At just over 2.3 pounds, the Pro 13 is the lightest in its category, and lighter than many competitors with 12.1-inch or 11.6-inch displays. That’s a remarkable achievement, and it makes for an Ultrabook that’s supremely portable. If you can’t find room for this system, you don’t have room for any PC, period.
Battery life is sometimes sacrificed by absurdly thin laptops, but this Sony, equipped with a 4th-gen Haswell processor, managed to hang with the best by scoring four hours and 34 minutes in the Peacekeeper browsing test and a stunning 10 hours 32 minutes in the low-load Reader’s Test. That’s well beyond Sony’s claimed 6.5 hours, which the company admits is conservative.
The excellent endurance is further enhanced by a focus on lightning-quick charging. Most laptops require several hours to return to 100 percent, but the Pro 13 can recharge in a little over an hour. This feature is a blessing to anyone who frequently endures long-distance air travel.
Though the laptop can consume well over 30 watts when charging, power use is generally low. We recorded the system using just 7 watts at idle with the display at maximum brightness and no more than 20 watts at load. These figures are the lowest we’ve yet recorded, defeating even the power-sipping Lenovo IdeaPad Yoga 11S and last-gen PC tablets like the Microsoft Surface Pro.
Performance pays the price of portability
On paper, the Core i5-4200U processor in our review unit should be quick. In practice, it disappoints. SiSoft Sandra’s Processor Arithmetic benchmark came to a result of 35.69 GOPS, and 7-Zip reached a combined score of just 5,663. While these numbers are certainly adequate, they’re a step back from previous Ultrabooks and represent the compromise some Haswell processors make to enable record-low power consumption.
PCMark 7, our general system test, reached a more complimentary result of 4,978. This is close to the elusive 5,000 mark that few laptops can top and represents a system that is responsive in normal use. A significant contributor to this score is the solid-state drive, which offers fast access times and strong transfer speeds for both reads and writes.
However, 3D performance followed the processor’s lead by serving up a Cloud Gate score of 3,223 and a Fire Strike score of 438. These numbers are the result of Intel HD 4400, the only graphics component available, and they just barely beat the average last-gen Ultrabook. Most 3D games will run, but demanding titles will be playable only at low detail.
A noisy little laptop
The 4th-gen processor in this Sony doesn’t use much power, but the thin chassis forces the system’s fan to work hard to provide adequate airflow. The fan is constantly active and generates 41.3 decibels of noise even at idle. Full load increases that figure to 47.2dB, which is loud and immediately noticeable even in a room with significant ambient noise.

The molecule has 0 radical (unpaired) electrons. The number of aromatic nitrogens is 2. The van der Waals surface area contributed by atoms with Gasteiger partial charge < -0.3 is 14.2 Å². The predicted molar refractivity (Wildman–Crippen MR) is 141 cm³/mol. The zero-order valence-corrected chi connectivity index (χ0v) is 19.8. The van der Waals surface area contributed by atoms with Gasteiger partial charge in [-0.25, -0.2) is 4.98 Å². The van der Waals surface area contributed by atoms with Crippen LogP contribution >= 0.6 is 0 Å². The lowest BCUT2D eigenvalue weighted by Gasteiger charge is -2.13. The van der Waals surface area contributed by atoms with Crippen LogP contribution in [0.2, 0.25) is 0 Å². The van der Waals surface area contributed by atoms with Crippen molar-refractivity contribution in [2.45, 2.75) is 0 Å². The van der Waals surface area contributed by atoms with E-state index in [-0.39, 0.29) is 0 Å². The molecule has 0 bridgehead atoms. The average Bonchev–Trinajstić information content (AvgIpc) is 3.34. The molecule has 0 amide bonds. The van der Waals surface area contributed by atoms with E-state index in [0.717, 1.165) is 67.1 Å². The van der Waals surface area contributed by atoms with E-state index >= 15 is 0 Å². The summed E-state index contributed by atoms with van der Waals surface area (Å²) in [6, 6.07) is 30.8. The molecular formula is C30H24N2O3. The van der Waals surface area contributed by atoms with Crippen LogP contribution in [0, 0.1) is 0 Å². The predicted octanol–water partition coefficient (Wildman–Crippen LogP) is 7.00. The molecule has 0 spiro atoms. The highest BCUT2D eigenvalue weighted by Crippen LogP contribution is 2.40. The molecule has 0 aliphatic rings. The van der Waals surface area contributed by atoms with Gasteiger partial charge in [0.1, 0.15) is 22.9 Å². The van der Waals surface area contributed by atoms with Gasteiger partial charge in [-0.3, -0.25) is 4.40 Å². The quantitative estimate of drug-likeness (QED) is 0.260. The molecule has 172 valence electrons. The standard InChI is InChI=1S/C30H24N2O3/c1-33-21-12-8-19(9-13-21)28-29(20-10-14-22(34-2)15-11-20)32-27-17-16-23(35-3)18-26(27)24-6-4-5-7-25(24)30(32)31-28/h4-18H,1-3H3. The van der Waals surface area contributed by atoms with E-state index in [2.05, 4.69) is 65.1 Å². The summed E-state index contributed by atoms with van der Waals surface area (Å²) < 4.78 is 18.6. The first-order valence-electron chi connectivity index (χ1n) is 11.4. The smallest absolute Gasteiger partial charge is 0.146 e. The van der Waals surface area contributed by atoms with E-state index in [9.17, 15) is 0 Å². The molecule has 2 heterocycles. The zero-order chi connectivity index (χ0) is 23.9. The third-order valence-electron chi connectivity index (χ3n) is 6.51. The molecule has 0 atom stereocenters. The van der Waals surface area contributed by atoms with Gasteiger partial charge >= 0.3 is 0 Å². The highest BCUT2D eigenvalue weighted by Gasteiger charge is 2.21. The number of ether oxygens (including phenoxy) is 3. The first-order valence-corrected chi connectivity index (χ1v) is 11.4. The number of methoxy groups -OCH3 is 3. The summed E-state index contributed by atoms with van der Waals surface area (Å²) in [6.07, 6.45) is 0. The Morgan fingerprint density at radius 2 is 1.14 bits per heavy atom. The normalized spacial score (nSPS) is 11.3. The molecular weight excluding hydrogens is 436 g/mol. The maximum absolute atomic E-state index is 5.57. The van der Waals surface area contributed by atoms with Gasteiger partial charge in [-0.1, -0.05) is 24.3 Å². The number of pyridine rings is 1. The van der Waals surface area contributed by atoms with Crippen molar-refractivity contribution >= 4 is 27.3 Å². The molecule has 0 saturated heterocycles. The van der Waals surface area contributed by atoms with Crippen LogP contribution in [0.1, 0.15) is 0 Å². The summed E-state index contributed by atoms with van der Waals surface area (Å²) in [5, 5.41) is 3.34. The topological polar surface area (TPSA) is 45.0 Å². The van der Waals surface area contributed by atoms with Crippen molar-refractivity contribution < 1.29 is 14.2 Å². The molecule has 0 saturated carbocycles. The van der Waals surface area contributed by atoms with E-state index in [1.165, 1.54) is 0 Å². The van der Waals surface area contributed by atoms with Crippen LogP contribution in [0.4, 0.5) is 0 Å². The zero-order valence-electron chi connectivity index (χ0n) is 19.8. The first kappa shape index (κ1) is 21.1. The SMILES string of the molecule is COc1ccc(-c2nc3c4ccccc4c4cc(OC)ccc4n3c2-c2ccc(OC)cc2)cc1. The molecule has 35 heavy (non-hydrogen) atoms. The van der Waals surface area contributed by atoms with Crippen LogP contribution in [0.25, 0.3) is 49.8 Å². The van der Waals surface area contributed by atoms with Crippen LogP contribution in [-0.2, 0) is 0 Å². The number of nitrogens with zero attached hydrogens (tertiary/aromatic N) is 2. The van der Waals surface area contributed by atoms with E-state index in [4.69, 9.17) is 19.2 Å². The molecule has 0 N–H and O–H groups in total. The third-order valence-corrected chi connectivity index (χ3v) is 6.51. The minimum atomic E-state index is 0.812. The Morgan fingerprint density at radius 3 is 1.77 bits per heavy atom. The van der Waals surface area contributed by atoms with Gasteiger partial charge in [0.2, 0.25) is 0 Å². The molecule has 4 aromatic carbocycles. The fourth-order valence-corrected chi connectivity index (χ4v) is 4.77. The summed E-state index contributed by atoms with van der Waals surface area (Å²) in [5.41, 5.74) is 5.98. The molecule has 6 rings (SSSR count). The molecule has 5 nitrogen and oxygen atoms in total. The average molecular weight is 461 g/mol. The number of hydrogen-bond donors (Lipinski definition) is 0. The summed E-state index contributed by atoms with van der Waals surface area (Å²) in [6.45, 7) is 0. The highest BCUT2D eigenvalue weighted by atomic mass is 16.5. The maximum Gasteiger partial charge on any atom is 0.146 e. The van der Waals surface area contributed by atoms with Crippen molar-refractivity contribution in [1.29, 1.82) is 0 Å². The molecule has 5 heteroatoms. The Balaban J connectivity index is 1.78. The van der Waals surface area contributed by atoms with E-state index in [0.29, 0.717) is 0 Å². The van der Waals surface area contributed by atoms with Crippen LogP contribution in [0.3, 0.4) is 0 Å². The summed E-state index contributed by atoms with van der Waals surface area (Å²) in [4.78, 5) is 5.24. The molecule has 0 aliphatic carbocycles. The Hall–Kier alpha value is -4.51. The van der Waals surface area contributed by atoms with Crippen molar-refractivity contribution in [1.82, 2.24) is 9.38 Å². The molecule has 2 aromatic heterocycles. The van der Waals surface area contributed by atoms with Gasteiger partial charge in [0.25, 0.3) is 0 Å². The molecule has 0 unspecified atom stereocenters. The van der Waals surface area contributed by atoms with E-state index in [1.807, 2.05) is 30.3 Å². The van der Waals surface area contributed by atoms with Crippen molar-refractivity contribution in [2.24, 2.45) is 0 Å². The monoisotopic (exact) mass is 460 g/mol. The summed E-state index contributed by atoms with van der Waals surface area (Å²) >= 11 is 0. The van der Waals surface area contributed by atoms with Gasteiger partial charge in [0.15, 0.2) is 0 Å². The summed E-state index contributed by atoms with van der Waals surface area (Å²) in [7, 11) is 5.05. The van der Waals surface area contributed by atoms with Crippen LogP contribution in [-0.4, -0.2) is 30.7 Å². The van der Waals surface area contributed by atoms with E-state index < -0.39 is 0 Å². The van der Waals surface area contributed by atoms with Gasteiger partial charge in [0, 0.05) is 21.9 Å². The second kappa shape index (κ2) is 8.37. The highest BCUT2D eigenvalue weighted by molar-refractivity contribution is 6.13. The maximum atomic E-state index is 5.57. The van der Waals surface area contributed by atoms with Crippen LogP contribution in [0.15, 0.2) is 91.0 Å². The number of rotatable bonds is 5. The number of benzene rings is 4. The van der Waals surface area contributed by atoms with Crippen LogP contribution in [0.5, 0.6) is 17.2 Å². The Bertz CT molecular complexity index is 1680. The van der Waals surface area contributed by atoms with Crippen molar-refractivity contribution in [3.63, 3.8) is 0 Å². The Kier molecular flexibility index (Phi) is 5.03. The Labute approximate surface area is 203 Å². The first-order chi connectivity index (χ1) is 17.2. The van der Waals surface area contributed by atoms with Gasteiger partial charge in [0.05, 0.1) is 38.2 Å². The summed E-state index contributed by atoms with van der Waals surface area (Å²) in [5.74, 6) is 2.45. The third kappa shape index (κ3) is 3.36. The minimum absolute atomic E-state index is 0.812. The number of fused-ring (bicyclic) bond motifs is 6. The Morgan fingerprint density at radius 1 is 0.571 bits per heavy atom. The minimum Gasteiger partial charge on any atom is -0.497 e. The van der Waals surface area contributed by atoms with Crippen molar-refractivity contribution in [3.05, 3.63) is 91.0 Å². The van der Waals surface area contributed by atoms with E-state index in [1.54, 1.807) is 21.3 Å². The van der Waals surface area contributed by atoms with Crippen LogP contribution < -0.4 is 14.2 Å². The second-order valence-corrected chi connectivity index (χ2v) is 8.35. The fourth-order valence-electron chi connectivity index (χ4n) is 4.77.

The Sony Vaio Pro 13 is technically brilliant, yet it seems less than the sum of its parts.
Despite all that hard work, the fan couldn’t keep external temperatures from spiking at 107.4 degrees Fahrenheit under load. Though some competitors are much hotter, this is still warm enough to make the system uncomfortable. Idle temperatures hover around a more reasonable 87 degrees.
Sony offers a software switch that can adjust the speed of the fan, turning it to silent or performance mode. We performed most of our tests at the default “normal” setting, but experimented with the feature. Silent mode noticeably decreased idle noise, but had minimal impact on external temperature or noise at load. Performance, on the other hand, increased fan noise at load, yet we didn’t see a significant increase in benchmark scores.
The Sony Vaio Pro 13 is emblematic of Sony’s new approach to product design. By using technologies from multiple divisions, and focusing on technical excellence, the company has crafted an Ultrabook that’s extremely thin and light, yet also offers excellent display quality and strong battery life. This is paid for by performance, but the figures we received are still adequate; we’d like to see more, but the Pro 13 never felt slow during tests.
Luxury is where this Ultrabook really falls short. When consumers shop in this price range they expect to see attractive design, unique materials, and solid build quality. Sony technically delivers with the Pro 13’s carbon fiber chassis, but the material (in spite of its real strength) feels thin and cheap, which is an issue that will put off some buyers.
The general feeling of cheapness is made worse by the tricky touchpad, which often responds to unintended input, yet feels slow to accept multi-touch gestures. We’re disappointed to see Sony’s flagship suffer from such a simple, frustrating problem.
Despite its light weight, the Pro 13 can’t quite keep up with the Dell XPS 13, Asus Zenbook, or even the MacBook Air. The Sony Vaio Pro 13 is technically brilliant, yet it seems less than the sum of its parts. Professionals should still consider this laptop, as it offers many useful features and is easy to stow, but most consumers will prefer quicker, more attractive competitors.
- Thinnest, lightest 13-inch Ultrabook available
- Good keyboard
- Beautiful 1080p display
- Great battery life
- Feels less expensive than it is
- Limited connectivity
- Frustrating touchpad
- So-so processor performance